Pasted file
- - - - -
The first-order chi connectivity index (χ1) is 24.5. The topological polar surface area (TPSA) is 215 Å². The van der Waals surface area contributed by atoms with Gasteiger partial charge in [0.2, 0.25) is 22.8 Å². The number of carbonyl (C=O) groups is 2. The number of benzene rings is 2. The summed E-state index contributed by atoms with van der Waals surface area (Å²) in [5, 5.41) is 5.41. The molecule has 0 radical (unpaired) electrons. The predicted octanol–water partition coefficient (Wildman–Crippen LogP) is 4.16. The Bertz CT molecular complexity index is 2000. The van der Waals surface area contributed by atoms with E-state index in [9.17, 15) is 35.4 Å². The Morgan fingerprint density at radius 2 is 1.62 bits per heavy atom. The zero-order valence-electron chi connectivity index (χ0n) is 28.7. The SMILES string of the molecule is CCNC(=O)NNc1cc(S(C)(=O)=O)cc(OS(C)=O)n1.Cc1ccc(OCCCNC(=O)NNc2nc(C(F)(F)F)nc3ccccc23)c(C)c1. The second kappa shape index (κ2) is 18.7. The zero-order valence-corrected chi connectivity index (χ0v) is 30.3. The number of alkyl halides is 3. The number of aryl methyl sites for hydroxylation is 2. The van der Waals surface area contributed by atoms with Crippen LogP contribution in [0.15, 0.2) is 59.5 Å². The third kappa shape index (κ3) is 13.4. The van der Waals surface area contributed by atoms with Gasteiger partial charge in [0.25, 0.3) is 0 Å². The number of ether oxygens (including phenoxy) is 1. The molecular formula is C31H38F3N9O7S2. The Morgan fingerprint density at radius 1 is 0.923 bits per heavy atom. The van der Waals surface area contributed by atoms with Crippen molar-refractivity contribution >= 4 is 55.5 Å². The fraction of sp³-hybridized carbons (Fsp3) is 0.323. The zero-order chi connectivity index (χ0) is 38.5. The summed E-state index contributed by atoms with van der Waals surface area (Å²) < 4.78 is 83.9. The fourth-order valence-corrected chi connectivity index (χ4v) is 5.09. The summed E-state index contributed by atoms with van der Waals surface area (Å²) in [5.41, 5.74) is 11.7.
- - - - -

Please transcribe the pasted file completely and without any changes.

The first-order chi connectivity index (χ1) is 24.5. The topological polar surface area (TPSA) is 215 Å². The van der Waals surface area contributed by atoms with Gasteiger partial charge in [0.2, 0.25) is 22.8 Å². The number of carbonyl (C=O) groups is 2. The number of benzene rings is 2. The summed E-state index contributed by atoms with van der Waals surface area (Å²) in [5, 5.41) is 5.41. The molecule has 0 radical (unpaired) electrons. The predicted octanol–water partition coefficient (Wildman–Crippen LogP) is 4.16. The Bertz CT molecular complexity index is 2000. The van der Waals surface area contributed by atoms with E-state index in [9.17, 15) is 35.4 Å². The Morgan fingerprint density at radius 2 is 1.62 bits per heavy atom. The zero-order valence-electron chi connectivity index (χ0n) is 28.7. The SMILES string of the molecule is CCNC(=O)NNc1cc(S(C)(=O)=O)cc(OS(C)=O)n1.Cc1ccc(OCCCNC(=O)NNc2nc(C(F)(F)F)nc3ccccc23)c(C)c1. The second kappa shape index (κ2) is 18.7. The zero-order valence-corrected chi connectivity index (χ0v) is 30.3. The number of alkyl halides is 3. The number of aryl methyl sites for hydroxylation is 2. The van der Waals surface area contributed by atoms with Crippen LogP contribution in [0.15, 0.2) is 59.5 Å². The third kappa shape index (κ3) is 13.4. The van der Waals surface area contributed by atoms with Gasteiger partial charge in [0.25, 0.3) is 0 Å². The number of ether oxygens (including phenoxy) is 1. The molecular formula is C31H38F3N9O7S2. The Morgan fingerprint density at radius 1 is 0.923 bits per heavy atom. The van der Waals surface area contributed by atoms with Crippen molar-refractivity contribution >= 4 is 55.5 Å². The fraction of sp³-hybridized carbons (Fsp3) is 0.323. The zero-order chi connectivity index (χ0) is 38.5. The summed E-state index contributed by atoms with van der Waals surface area (Å²) < 4.78 is 83.9. The fourth-order valence-corrected chi connectivity index (χ4v) is 5.09. The summed E-state index contributed by atoms with van der Waals surface area (Å²) in [5.41, 5.74) is 11.7.